Fatso nailed it.
Colour’s to the mast here - I suffer from a mental illness - depression for me.
Pretty much anyone from here that has met me in real life knows this (pap included) because a) I am very open about it and b) I also have a tattoo on my wrist that challenges anyone to ask me what it symbolises and I am then ‘forced’ to explain my own mental challenges.
This was a conscious decision I took to try to educate and reduce the stigma associated with depression - especially among middle-aged males.
I volunteer with an NHS-run support group for people with anxiety and depression and I work with young adults and children that have their own mental health challenges.
Those are my credentials, but I can only offer opinions based on personal experience. I don’t know what causes depression.
I find it insulting to be asked to answer the question in the thread title. It doesn’t ‘advance the argument by getting people talking’ it sets the debate back to where we were 5 years ago.
It’s absolutely fine by me to leave it there, but it makes you look a bit of a twat, @pap .
Depression is not a con (for me and many people I know).
Depression is real (for me).
I’ve watched the video and I’m still unclear on the point of it. Is the interviewee’s point that he believes that depression is not about a chemical imbalance but instead starts with a specific cause and that if we can address the specific cause we won’t need tablets?
If so, talk about stating the bleeding obvious. Does anyone actually believe that there is ever NOT a specific cause?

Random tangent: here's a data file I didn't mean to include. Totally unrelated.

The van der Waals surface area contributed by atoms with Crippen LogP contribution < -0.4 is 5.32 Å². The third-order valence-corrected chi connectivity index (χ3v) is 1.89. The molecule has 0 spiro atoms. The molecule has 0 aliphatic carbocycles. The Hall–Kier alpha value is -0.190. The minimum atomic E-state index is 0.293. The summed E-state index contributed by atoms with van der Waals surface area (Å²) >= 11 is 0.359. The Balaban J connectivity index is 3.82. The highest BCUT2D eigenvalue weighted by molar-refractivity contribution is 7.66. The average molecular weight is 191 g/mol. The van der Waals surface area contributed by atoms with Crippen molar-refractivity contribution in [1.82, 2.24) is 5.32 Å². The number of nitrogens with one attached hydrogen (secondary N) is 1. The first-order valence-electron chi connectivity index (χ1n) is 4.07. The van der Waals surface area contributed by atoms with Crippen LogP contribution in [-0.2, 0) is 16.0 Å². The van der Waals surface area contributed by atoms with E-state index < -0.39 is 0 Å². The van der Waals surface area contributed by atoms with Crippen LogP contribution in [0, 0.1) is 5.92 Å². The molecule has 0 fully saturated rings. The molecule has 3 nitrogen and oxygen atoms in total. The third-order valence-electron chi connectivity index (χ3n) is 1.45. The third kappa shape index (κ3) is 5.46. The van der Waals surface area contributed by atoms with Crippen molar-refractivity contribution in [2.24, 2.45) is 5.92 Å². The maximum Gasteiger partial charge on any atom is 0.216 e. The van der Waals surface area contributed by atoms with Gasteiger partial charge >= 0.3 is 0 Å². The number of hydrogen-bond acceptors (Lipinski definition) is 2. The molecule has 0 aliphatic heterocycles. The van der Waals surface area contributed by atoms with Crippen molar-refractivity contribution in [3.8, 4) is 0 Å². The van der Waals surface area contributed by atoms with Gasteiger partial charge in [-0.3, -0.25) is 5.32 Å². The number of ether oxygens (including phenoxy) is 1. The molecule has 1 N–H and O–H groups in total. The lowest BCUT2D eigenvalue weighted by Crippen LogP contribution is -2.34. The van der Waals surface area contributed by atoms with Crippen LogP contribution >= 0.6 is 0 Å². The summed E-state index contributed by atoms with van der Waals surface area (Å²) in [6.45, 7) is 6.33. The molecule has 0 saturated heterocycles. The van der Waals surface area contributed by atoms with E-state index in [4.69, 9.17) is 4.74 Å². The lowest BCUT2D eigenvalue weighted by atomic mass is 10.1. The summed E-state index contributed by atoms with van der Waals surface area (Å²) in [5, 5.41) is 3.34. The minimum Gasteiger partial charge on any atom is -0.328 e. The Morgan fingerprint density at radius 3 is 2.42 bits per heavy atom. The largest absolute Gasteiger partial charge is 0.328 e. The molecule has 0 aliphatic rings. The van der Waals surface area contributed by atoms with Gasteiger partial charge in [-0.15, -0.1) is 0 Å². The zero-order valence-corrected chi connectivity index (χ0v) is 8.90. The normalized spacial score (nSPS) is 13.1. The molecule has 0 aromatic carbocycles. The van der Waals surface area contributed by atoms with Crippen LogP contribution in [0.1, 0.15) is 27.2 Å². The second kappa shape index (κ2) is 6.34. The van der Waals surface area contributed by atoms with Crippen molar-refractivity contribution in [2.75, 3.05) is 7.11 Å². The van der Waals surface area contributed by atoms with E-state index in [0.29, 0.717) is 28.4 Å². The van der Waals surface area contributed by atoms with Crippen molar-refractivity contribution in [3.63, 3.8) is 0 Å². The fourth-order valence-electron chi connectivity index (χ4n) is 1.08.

But if the answer is creating a society where we all care more about others, where we all do more for others, where we each value non-tangible emotional stuff more than cash, where we can access the sort of community-lead treatments discussed in the video then we’re fucked.
We can’t even get this country’s fucking population to vote for a tax rise let alone asking them to jump off the conveyor and let their neighbours get ahead of them.
The issue I have with this embarrassingly simplified idea of giving an amputee a cow because he’s crying is that if that amputee were truly depressed, giving him a cow will change nothing. It’s yet another insulting and ignorant suggestion.
When in the grip of depression, you could offer the amputee £1m and all the things the ‘well’ him craved, and he’d still prefer to be in bed away from the world. You are likely so mentally unwell that basic thought processes no longer work as they used to.
And this is where medication comes in.
For many, it is LITERALLY a life-saver.
On its own, chucking some chemicals in your blood in the hope that it will correct a life-long imbalance in mood is wishful thinking.
BUT they can break a cycle of behaviour for long enough to let the world in, and this is where more holistic treatments and community help can then start to help.
Chuck the amputee some pills, cross your fingers they are the right ones for him, and after a couple of months give him the cow and someone to talk to about how he misses his leg. Job done.
Is medication too readily prescribed - yes, 100%, absolutely and it’s disgusting.
Is this down to some sort of conspiracy?
I doubt it. For me, it falls between cock-up and the underfunding of the NHS.
Therapy is fucking expensive and tablets aren’t.
GPs know that there is a massive waiting list for one-on-one or group therapies and so when someone presents with a mental health issue, they have two choices - give them some tablets or send them away.
If the same person can get themselves so unwell that they are sectioned then they will get some treatment, but outside of that to get one-to-one therapy (remember group therapy for some of these people is a terrifying prospect) will take them months of referral and re-referral. And bear in mind that for many, they do not have the basic mental function to follow a complex process like that through to conclusion without breaking down.
If I were a GP operating without the backup of a well funded mental health crisis team, I’d prescribe tablets like smarties. It’s not right, but it’s understandable.